Actually we'll be retiring the F-111 next year. We will have a mix of Hornets, Super Hornets and JSF for some time, though.

Re:Simulating what, exactly? (4, Interesting)

Skillet5151 (972916) | more than 4 years ago | (#29255025)

Unmanned aircraft may be getting pretty good at firing missiles at buildings but I speculate that they're pretty far from being able to compare to the abilities of a real pilot in most situations. I'm sure Australia (like the US) coordinates its military to be prepared for a real war against another country as opposed to just the anti-insurgent potshot operations that UAVs are so good at.

Re:Simulating what, exactly? (1)

couchslug (175151) | more than 4 years ago | (#29255129)

An immersive simulation environment will be quite useful when UAS sensors evolve sufficient to give an immersive operator environment.

One of the objections to UAS is that the "stovepipe" situational awareness is limiting. Increased operator situational awareness can improve safety as well as combat effectiveness. Instead of being a "scope dope", a UAS operator in an immersive environment could employ their system much more like a manned aircraft.

Re:Simulating what, exactly? (1)

Ocker3 (1232550) | more than 4 years ago | (#29255225)

The Australian Air Force isn't going drone-only anytime soon. The Army has a number of UAVs in scout and recon roles, but we're still focused on piloted craft for ATA and ATG roles. Not even the USAF is going all-drone.

The new normal IS to not leave the ground! (1)

sl149q (1537343) | more than 4 years ago | (#29254739)

The head article says "virtual words that allow pilots to experience real-world combat situations without leaving the ground"...

The new reality is that most combat pilots in the new air forces around the world will be piloting their aircraft from the ground. Far cheaper and far more effective.

This doesn't mean that simulators are not required. Its just that the difference between simulated combat and real combat may be just what screen you are looking at from your flight station.

1.7 million for virtual words? WTF! (1)

gamefaces (1542337) | more than 4 years ago | (#29254747)

The Defence Science and Technology Organisation's (DSTO) Air Operations Simulation Centre in Melbourne creates virtual words that allow pilots to experience real-world combat situations without leaving the ground.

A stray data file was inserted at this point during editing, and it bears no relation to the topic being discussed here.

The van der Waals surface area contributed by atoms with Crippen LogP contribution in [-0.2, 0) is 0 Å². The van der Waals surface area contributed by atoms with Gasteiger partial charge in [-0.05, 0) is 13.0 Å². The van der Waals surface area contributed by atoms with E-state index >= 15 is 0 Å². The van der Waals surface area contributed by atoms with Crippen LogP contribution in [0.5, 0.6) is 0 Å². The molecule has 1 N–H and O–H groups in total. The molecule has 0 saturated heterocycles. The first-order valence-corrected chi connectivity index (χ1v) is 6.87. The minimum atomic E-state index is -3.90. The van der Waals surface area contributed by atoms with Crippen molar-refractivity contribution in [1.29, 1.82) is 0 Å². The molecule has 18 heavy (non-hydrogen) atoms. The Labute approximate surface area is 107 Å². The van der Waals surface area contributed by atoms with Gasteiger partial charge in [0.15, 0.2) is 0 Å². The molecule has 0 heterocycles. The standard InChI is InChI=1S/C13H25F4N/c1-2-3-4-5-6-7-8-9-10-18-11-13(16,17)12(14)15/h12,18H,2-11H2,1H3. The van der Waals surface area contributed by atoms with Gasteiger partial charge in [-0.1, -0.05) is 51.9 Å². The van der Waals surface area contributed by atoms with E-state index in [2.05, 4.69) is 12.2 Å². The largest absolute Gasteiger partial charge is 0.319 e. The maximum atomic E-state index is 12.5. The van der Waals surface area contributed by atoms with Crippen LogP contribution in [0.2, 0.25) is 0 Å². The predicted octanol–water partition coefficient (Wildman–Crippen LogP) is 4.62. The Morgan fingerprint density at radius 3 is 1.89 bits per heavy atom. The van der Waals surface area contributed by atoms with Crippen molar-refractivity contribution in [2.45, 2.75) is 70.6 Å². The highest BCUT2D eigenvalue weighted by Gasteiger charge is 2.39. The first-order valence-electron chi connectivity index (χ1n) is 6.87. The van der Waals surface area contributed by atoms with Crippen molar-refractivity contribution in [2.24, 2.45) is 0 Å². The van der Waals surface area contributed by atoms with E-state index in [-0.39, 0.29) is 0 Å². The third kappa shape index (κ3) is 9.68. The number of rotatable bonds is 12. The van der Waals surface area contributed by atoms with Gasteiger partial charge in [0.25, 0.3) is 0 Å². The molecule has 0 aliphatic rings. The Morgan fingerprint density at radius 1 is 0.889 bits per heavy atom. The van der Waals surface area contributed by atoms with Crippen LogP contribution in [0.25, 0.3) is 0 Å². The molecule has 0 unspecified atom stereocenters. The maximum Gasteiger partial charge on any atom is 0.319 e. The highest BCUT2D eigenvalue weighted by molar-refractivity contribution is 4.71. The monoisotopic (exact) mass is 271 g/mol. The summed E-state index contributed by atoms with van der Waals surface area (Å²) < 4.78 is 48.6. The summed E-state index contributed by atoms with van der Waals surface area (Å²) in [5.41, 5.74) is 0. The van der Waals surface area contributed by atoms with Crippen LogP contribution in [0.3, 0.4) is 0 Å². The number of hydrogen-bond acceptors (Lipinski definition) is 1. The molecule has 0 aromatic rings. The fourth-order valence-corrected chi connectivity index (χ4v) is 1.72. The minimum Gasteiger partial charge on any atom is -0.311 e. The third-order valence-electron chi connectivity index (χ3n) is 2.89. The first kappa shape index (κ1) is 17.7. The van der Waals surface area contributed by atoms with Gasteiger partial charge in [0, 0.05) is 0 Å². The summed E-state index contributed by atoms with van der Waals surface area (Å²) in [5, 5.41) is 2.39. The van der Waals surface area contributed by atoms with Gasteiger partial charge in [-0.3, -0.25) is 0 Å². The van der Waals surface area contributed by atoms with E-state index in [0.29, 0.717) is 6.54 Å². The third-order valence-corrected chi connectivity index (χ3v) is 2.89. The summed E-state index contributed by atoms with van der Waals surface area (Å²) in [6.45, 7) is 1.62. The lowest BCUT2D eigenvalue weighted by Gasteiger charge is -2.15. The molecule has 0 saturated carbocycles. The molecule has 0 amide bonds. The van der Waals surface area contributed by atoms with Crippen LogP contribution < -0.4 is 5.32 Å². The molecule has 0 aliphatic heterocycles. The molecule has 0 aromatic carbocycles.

I should be paying all of you for my virtual words I'm typing now.

Screenshots pls (1)

w0mprat (1317953) | more than 4 years ago | (#29254779)

Screenies or it didn't happen.

I'm a little disappointed the journalists couldn't ask nicely for some in-sim imagery. This thing must be pretty! I presume current generation military flight simulators have amazing detail like volumetric clouds, weather conditions and atmospheric effects that were traditionally the hardest to replicate in the past.

Re:Screenshots pls (1)

amn108 (1231606) | more than 4 years ago | (#29254909)

The article that Slashot links to has an image on the top right corner of the page. It looks like something rendered in-game. Look at it, come back and tell me how it went.

$1.7m is dirt cheap! but missing something (3, Insightful)

erroneus (253617) | more than 4 years ago | (#29254881)

Flight simulators are good and all, but even the most expensive simulators are missing an important element -- gravity force feedback in some form or another. Not only do the controls need to feed back, but the cockpit should too. And when we are talking about military aircraft operations, that kind of simulation is quite likely impossible without putting the pilot into a centrifuge.

On the other hand, if this simulation system were for training people to control unmanned craft, then it's perfect I should think.

Now as for the $1.7m spent? That is an impressively inexpensive system if it matches or beats those that cost $10m or more.

Re:$1.7m is dirt cheap! but missing something (2, Informative)